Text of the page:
The relationship between California’s state and local governments has been, to put it mildly, tortuous over the last several decades.
Prior to 1978, state and local governments, including schools, operated fairly independently. Counties operated some health and welfare programs for the state and schools got some state money, while cities had almost no interaction with Sacramento.
All of that changed when voters slashed local property taxes by passing Proposition 13 in 1978. Then-Gov. Jerry Brown and the Legislature quickly enacted what was termed the “bailout,” shoring up schools and local governments with billions of state dollars.
At the time, it was assumed that the bailout would be temporary, especially since the state was running deficits and dipping into its reserves.
However, it quickly evolved into a semi-permanent assumption of governmental costs, especially for schools. And as the old saying goes, the one who pays the piper calls the tune, so the state began dictating how its local aid would be spent.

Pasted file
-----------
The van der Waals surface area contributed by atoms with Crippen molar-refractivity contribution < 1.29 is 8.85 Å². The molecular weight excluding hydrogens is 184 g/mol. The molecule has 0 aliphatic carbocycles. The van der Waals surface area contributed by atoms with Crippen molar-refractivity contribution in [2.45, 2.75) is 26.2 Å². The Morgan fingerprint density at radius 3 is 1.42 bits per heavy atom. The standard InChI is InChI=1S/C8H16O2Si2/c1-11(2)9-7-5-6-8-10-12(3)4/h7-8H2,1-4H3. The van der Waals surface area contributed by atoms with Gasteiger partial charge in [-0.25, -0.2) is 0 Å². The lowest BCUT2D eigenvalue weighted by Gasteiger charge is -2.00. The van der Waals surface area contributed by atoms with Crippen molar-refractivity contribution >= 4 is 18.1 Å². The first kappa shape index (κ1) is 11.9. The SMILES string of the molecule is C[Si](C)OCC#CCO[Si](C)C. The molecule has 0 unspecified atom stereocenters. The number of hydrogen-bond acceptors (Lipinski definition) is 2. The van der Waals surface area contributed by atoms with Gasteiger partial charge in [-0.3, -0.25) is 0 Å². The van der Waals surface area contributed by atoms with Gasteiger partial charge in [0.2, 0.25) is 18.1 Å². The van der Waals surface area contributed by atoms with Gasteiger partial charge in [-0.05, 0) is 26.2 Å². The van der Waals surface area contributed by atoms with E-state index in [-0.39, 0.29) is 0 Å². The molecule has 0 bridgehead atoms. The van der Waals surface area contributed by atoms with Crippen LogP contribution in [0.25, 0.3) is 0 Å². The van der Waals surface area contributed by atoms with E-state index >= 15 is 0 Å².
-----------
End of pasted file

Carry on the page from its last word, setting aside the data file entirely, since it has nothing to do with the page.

The relationship turned downright nasty in the early 1990s, when the state, facing big budget deficits, forced cities and counties to shift billions of dollars in local property taxes to schools, thereby allowing the state to reduce its school spending.
Ever since, the state has periodically raided local treasuries and the locals have sponsored ballot measures to protect their revenue from Sacramento’s depredations.
Brown is governor again and is proposing to undo, at least partially, the 1978 bailout by shifting some programs to local control. But local officials, burned in the past, are leery. They want ironclad guarantees that the money to finance them will follow.
Brown appears bent on asking voters to approve higher taxes to close the state’s chronic deficit and wants to send part of the money directly to local governments.
There is, however, a rub. If the new revenue is to be permanent, they’d be a very hard sell to voters; but if they are temporary, the locals would not accept any permanent reassignment of duties.
Another rub is that Brown apparently also wants to abolish city redevelopment agencies, which skim about 12 percent of property taxes off the top, and force the state to spend about $2 billion extra on schools each year. Finally, there is the whole issue of land-use regulation, local governments’ most cherished power.
This is a yeasty mixture of countervailing factors, indicating that the state-local relationship will not be settled anytime soon.
Dan Walters’ Sacramento Bee columns on state politics are syndicated by the Scripps Howard News Service.